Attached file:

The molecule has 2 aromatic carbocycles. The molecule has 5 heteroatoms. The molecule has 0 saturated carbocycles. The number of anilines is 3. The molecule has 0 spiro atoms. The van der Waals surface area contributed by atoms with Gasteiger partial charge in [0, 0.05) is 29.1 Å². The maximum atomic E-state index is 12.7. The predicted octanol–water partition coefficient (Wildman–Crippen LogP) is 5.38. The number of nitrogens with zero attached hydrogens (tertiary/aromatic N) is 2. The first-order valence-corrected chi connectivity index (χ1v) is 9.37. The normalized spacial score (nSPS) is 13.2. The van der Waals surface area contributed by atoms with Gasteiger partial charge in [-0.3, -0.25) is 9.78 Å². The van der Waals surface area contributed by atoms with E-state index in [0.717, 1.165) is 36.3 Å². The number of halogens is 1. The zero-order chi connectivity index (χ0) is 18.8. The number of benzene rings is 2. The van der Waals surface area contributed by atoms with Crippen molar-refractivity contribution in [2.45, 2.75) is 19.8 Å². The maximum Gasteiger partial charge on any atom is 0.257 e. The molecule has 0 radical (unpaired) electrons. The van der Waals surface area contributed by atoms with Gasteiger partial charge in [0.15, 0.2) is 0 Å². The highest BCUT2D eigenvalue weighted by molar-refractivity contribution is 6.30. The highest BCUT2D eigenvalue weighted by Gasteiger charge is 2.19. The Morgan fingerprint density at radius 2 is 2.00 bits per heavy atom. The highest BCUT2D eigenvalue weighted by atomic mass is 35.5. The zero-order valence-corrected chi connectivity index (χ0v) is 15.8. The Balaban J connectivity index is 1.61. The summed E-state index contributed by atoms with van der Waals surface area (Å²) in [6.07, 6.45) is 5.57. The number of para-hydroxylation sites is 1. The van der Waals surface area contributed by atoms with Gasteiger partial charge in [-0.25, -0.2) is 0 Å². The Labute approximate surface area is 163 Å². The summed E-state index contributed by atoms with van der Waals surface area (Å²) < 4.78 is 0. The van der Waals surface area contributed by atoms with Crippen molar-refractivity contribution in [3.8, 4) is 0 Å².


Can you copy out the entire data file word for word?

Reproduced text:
The molecule has 2 aromatic carbocycles. The molecule has 5 heteroatoms. The molecule has 0 saturated carbocycles. The number of anilines is 3. The molecule has 0 spiro atoms. The van der Waals surface area contributed by atoms with Gasteiger partial charge in [0, 0.05) is 29.1 Å². The maximum atomic E-state index is 12.7. The predicted octanol–water partition coefficient (Wildman–Crippen LogP) is 5.38. The number of nitrogens with zero attached hydrogens (tertiary/aromatic N) is 2. The first-order valence-corrected chi connectivity index (χ1v) is 9.37. The normalized spacial score (nSPS) is 13.2. The van der Waals surface area contributed by atoms with Gasteiger partial charge in [-0.3, -0.25) is 9.78 Å². The van der Waals surface area contributed by atoms with E-state index in [0.717, 1.165) is 36.3 Å². The number of halogens is 1. The zero-order chi connectivity index (χ0) is 18.8. The number of benzene rings is 2. The van der Waals surface area contributed by atoms with Crippen molar-refractivity contribution in [2.45, 2.75) is 19.8 Å². The maximum Gasteiger partial charge on any atom is 0.257 e. The molecule has 0 radical (unpaired) electrons. The van der Waals surface area contributed by atoms with Gasteiger partial charge in [0.15, 0.2) is 0 Å². The highest BCUT2D eigenvalue weighted by molar-refractivity contribution is 6.30. The highest BCUT2D eigenvalue weighted by Gasteiger charge is 2.19. The Morgan fingerprint density at radius 2 is 2.00 bits per heavy atom. The highest BCUT2D eigenvalue weighted by atomic mass is 35.5. The zero-order valence-corrected chi connectivity index (χ0v) is 15.8. The Balaban J connectivity index is 1.61. The summed E-state index contributed by atoms with van der Waals surface area (Å²) in [6.07, 6.45) is 5.57. The number of para-hydroxylation sites is 1. The van der Waals surface area contributed by atoms with Gasteiger partial charge in [-0.25, -0.2) is 0 Å². The Labute approximate surface area is 163 Å². The summed E-state index contributed by atoms with van der Waals surface area (Å²) < 4.78 is 0. The van der Waals surface area contributed by atoms with Crippen molar-refractivity contribution in [3.8, 4) is 0 Å².